Another young person said, “I learnt what [pornography is] about and where I could go if I needed to talk about it or needed help and that you don't need to look a certain way for other people."

    For more information on how the toolkit can be used in education settings read this piece on ‘How teachers can use the ‘Myth vs Reality’ toolkit’

    Written by Childnet International on May 02, 2019 12:25

    GDPR: One Year On - FREE Refresher Training

    Free Data Protection (GDPR) refresher training for Safeguarding Essentials members Click here to find out more and register


    GDPRThis time last year, there was one word (or should I say acronym) that was never far from the conversation - GDPR!

    We all had the date firmly embedded in our minds and we all received training on how the 25th May changes would affect us.

    The DfE issued a Data Protection for Schools Toolkit, highlighting guidance in the form of nine steps schools could take to efficiently develop the culture, processes and documentation required to be compliant with the strengthened legislation to effectively manage the risks associated with data management. This nine-step guide is still available in the form of a 103-page document.

    So, one year on, is GDPR done and dusted?

    The definite answer to that is no. The GDPR (General Data Protection Regulation) law came into force during 2018 along with the updated Data Protection Act 2018 (DPA 2018). But what is the difference between GDPR and Data Protection?

    GDPR is the new European law that is the change of a generation. It defines the data subject as the ultimate owner of their personal data, with specific rights, and any organisation, public or private, which processes personal data must have a legal basis to do so.

    In addition to this, each country was required to create a local law to ratify the exemptions allowed for their industries and culture. In the UK, this is covered by the Data Protection Act 2018.

    Many schools just use the term "data protection" as this is a common title to both laws.

    During the early part of 2018, schools took the opportunity to train staff on the changes that were then about to take place. However, 12 months on, many staff members are now due to have that training refreshed.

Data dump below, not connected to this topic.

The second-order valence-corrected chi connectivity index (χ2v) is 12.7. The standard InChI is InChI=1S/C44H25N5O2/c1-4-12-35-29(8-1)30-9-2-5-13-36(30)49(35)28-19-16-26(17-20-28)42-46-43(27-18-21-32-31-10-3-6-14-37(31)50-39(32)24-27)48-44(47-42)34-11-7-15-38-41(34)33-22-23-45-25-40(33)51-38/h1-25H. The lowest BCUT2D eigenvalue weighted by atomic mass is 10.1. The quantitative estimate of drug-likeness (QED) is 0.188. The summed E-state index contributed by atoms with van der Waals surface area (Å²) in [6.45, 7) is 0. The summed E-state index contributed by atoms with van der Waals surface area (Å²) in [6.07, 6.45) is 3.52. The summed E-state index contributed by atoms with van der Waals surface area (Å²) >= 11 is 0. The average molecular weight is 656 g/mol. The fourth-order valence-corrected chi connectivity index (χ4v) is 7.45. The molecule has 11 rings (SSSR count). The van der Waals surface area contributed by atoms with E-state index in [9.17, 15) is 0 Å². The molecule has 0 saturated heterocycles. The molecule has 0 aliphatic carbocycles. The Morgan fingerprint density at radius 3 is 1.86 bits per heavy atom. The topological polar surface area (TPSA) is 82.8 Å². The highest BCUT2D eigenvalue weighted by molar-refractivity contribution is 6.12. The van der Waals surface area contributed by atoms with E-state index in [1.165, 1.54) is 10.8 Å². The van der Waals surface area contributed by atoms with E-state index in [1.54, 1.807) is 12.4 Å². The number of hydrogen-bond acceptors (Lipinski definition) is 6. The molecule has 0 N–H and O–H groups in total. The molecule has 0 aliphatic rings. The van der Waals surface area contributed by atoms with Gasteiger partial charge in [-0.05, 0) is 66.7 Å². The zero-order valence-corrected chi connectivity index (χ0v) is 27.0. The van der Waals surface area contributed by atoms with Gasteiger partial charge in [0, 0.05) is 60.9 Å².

TrainingSchoolz, a sister company of Safeguarding Essentials, is helping schools manage their refresher training by offering free Data Protection/GDPR online training to all Safeguarding Free, Safeguarding Essentials and E-safety Support members for a limited time. Offer ends Easter!

    Schools can register to take the GDPR training and invite up to 300 of their peers to take the course for free as well have access to the simple-to-use yet powerful platform developed specifically for the education sector. Click here to find out more and register or call 0113 360 7838 for further information.


    Written by Safeguarding Essentials on April 04, 2019 10:45

    Step Up, Speak Up campaign launches

    Children’s charity call on all to ‘Step Up, Speak Up’ to end sexual harassment online

    Step Up Speak Up LogoNew educational resources, ‘Step Up, Speak Up!’ have been published by children’s charity Childnet as part of a Europe-wide project to tackle online sexual harassment carried out by young people.

    Defined as ‘unwanted sexual conduct on any online platform’, online sexual harassment amongst young people has been an increasingly present issue in schools and local communities.

    These freely available resources will aim to:

  • Support all schools, youth groups and education settings across the UK to tackle online sexual harassment
  • Increase awareness and understanding on peer-on-peer online sexual harassment
  • Address responses to those targeted, including tackling victim-blaming culture
  • Call on young people to report if they see it happening online
  • Support teachers and other professionals such as police, to effectively prevent and respond to this issue.

    The resources are launched at a moment when government policy is looking to address the online issues young people are facing, with the upcoming DCMS and Home Office Online Harms White Paper soon to be published. The Department of Education has also released its statutory guidance on Relationship and Sex Education which will be mandatory for all schools from September 2020.

    Will Gardner, CEO of Childnet, and coordinator of Project deSHAME said:
    “Digital technology plays a central role in young people’s lives but it has opened the door for a range of new forms of sexual harassment, making education about these issues more crucial than ever. We have been working collaboratively with children and young people, teachers and law enforcement, as well as industry to develop effective preventative programmes and to inform more effective responses to this issue.